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Dr. Okun

Post of the Week: Hypertensive Drugs and Parkinson's Disease Cochrane Review

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Dr. Okun    409

Dear forum members,

 

There has been a lot of recent interest in hypertensive drugs and calcium channel blockers for treatment or for disease modification in Parkinson's disease. This review emphasizes that the data has not been brought forward to support this notion to date---however there is an important trial ongoing at the NPF Center of Excellence at Northwestern (Chicago) , and we will update you as data becomes available (they are testing a calcium channel blocker isradipine). Below is the abstract from the recent review done by Cochrane.

 

Cochrane Database Syst Rev. 2011 Nov 9;11:CD008535.

Anti-hypertensive drugs as disease-modifying agents for Parkinson's disease: evidence from observational studies and clinical trials.

Rees K, Stowe R, Patel S, Ives N, Breen K, Ben-Shlomo Y, Clarke CE.

Source

Division of Health Sciences, Warwick Medical School, University of Warwick, Coventry, UK, CV4 7AL.

Abstract

BACKGROUND:

Current treatment for Parkinson's disease (PD) is focused on relieving symptoms, at present there is nothing that is widely accepted to halt or slow disease progression. Potential neuroprotective or disease modifying agents have been identified from preclinical studies. One such group of compounds are anti-hypertensive drugs.

 

OBJECTIVES:

1) Do anti-hypertensive drugs prevent the onset of PD? (primary prevention)2) Are anti-hypertensive drugs disease modifying agents in PD, do they slow the progression of disease once PD is established? (secondary prevention)3) What are the adverse effects of taking anti-hypertensive drugs for patients with PD?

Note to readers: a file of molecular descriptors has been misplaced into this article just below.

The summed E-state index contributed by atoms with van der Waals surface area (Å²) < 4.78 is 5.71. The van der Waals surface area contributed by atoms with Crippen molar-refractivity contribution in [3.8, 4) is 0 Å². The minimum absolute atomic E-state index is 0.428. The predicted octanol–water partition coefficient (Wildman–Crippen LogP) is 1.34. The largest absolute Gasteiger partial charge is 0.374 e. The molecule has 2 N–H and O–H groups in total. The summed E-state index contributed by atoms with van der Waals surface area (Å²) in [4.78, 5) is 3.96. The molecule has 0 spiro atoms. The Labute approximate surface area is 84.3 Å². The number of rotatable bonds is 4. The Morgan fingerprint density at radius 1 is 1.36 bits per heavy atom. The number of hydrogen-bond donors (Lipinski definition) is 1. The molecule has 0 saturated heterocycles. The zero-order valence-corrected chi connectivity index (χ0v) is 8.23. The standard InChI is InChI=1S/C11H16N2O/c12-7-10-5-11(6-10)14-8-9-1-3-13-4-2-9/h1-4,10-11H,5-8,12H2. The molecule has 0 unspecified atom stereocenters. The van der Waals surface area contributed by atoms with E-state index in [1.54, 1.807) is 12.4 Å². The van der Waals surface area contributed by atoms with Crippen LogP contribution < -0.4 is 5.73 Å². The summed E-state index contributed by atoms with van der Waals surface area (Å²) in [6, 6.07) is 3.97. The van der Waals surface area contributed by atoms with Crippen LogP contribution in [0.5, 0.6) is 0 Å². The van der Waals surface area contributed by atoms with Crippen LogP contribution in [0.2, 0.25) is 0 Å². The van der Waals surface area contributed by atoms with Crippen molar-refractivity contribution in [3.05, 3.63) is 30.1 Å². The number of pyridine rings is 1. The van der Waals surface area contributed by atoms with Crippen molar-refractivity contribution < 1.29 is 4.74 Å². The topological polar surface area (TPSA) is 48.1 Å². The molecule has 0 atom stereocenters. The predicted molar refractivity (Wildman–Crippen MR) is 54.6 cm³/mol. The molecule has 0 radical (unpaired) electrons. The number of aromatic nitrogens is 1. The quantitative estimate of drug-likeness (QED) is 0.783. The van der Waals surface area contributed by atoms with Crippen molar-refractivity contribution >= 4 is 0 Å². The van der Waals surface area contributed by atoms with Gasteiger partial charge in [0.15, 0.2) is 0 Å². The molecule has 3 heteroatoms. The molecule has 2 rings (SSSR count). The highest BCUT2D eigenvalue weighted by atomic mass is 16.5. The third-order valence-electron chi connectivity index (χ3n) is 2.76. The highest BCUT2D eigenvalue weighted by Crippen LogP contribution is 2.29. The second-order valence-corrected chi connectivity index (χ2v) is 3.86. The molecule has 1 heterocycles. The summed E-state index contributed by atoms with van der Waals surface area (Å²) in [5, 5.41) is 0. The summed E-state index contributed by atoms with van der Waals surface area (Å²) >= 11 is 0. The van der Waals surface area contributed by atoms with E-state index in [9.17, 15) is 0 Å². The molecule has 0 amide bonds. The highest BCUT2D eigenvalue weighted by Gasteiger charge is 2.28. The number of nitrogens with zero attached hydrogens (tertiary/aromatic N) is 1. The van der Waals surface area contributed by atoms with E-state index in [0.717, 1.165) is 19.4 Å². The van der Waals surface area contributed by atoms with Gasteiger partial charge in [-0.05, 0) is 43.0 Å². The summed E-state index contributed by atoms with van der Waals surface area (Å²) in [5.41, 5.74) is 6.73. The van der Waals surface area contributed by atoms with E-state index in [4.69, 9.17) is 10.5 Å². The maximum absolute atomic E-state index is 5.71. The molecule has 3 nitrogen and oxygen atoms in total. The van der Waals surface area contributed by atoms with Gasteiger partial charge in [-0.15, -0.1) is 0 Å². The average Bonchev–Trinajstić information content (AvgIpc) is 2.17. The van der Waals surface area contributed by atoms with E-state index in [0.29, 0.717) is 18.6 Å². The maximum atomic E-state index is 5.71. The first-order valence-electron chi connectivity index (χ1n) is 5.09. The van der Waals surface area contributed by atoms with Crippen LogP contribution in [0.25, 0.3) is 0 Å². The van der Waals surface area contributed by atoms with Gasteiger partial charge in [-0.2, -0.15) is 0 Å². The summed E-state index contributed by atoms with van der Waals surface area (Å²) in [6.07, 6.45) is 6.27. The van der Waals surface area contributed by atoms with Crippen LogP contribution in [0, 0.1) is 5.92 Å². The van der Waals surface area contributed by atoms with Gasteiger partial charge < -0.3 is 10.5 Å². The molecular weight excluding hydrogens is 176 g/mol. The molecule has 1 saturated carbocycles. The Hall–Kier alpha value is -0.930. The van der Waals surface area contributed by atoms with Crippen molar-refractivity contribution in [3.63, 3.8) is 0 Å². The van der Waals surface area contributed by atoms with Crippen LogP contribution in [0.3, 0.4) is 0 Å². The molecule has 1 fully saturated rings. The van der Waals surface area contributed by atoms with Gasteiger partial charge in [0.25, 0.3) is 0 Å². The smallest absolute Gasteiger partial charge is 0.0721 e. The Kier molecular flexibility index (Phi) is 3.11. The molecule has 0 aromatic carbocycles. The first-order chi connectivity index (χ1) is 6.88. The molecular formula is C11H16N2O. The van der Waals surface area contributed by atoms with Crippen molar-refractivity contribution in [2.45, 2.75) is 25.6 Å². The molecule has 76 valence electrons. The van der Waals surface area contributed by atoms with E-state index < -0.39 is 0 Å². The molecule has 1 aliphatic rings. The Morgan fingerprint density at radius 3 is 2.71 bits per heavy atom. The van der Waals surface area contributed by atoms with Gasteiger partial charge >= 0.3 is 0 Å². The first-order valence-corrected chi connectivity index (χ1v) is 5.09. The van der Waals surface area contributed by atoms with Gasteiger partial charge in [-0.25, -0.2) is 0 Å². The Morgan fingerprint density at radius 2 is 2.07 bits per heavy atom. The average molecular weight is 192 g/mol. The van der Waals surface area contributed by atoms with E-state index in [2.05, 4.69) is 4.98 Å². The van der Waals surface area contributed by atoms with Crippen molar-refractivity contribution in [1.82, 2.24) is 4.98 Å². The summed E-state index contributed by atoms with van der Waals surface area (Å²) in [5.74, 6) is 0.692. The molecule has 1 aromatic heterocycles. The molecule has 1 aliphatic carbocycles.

SEARCH STRATEGY:

Electronic databases including trial registers were searched, complemented with handsearching of conference proceedings and searching the citations of key articles (updated May 2011). Authors were contacted, to provide additional information, where necessary.

 

SELECTION CRITERIA:

For the primary prevention review, primary prevention trials and observational studies (cohort and case control studies) were sought. Participants were free of PD when exposure to anti-hypertensive drugs was assessed. For the secondary prevention review, clinical trials in patients with well defined PD were sought. Two people independently selected studies for inclusion using predetermined criteria.

 

DATA COLLECTION AND ANALYSIS:

Data were abstracted from the source papers and methodological quality was assessed independently by two review authors. Results for both reviews were dealt with descriptively.

 

MAIN RESULTS:

Two cohort studies and four case control studies met the inclusion criteria for the primary prevention review. The two cohort studies found no effect of exposure to calcium channel blockers on the risk of developing PD. Three case control studies looked at the effects of exposure to calcium channel blockers and beta blockers on the risk of developing PD but the assessment periods of exposure were markedly different prior to PD onset, and different subclasses of drugs were examined, so results were not comparable. A protective effect of centrally acting calcium channel blockers was found in one study.Two trials and one ongoing trial met the inclusion criteria for the secondary prevention review. Each completed trial examined a different class of anti-hypertensive drug. The ongoing trial is examining the effects of the calcium channel blocker isradipine on motor symptoms and disease progression. It follows an earlier tolerability study. The results are due in the year 2012.Adverse effects were noted in all included trials and included intolerability to the drugs and worsening PD symptoms.

 

AUTHORS' CONCLUSIONS:

There is currently a lack of evidence for the use of antihypertensive drugs for either the primary or secondary prevention of PD. More observational studies are required to identify potential drugs to go forward for safety and tolerability studies in people with early PD. The results of the ongoing trial will help inform further research.

 

PMID: 22071852 [PubMed - in process]

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